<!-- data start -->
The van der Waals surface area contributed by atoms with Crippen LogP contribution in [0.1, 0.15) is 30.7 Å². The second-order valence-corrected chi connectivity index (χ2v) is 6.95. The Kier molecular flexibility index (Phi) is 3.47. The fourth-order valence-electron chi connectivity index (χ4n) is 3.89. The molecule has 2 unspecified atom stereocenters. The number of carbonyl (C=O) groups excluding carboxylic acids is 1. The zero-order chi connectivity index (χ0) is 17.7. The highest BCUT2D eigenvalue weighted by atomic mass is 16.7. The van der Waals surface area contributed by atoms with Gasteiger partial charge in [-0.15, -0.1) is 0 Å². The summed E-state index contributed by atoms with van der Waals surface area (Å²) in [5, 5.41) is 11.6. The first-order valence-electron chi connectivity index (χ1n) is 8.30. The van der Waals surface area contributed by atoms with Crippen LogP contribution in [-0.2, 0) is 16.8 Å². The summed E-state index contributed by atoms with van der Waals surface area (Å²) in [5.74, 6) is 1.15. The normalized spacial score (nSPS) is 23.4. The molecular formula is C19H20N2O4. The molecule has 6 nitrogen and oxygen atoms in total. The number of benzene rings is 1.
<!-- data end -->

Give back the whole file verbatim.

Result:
The van der Waals surface area contributed by atoms with Crippen LogP contribution in [0.1, 0.15) is 30.7 Å². The second-order valence-corrected chi connectivity index (χ2v) is 6.95. The Kier molecular flexibility index (Phi) is 3.47. The fourth-order valence-electron chi connectivity index (χ4n) is 3.89. The molecule has 2 unspecified atom stereocenters. The number of carbonyl (C=O) groups excluding carboxylic acids is 1. The zero-order chi connectivity index (χ0) is 17.7. The highest BCUT2D eigenvalue weighted by atomic mass is 16.7. The van der Waals surface area contributed by atoms with Gasteiger partial charge in [-0.15, -0.1) is 0 Å². The summed E-state index contributed by atoms with van der Waals surface area (Å²) in [5, 5.41) is 11.6. The first-order valence-electron chi connectivity index (χ1n) is 8.30. The van der Waals surface area contributed by atoms with Crippen LogP contribution in [-0.2, 0) is 16.8 Å². The summed E-state index contributed by atoms with van der Waals surface area (Å²) in [5.74, 6) is 1.15. The normalized spacial score (nSPS) is 23.4. The molecular formula is C19H20N2O4. The molecule has 6 nitrogen and oxygen atoms in total. The number of benzene rings is 1.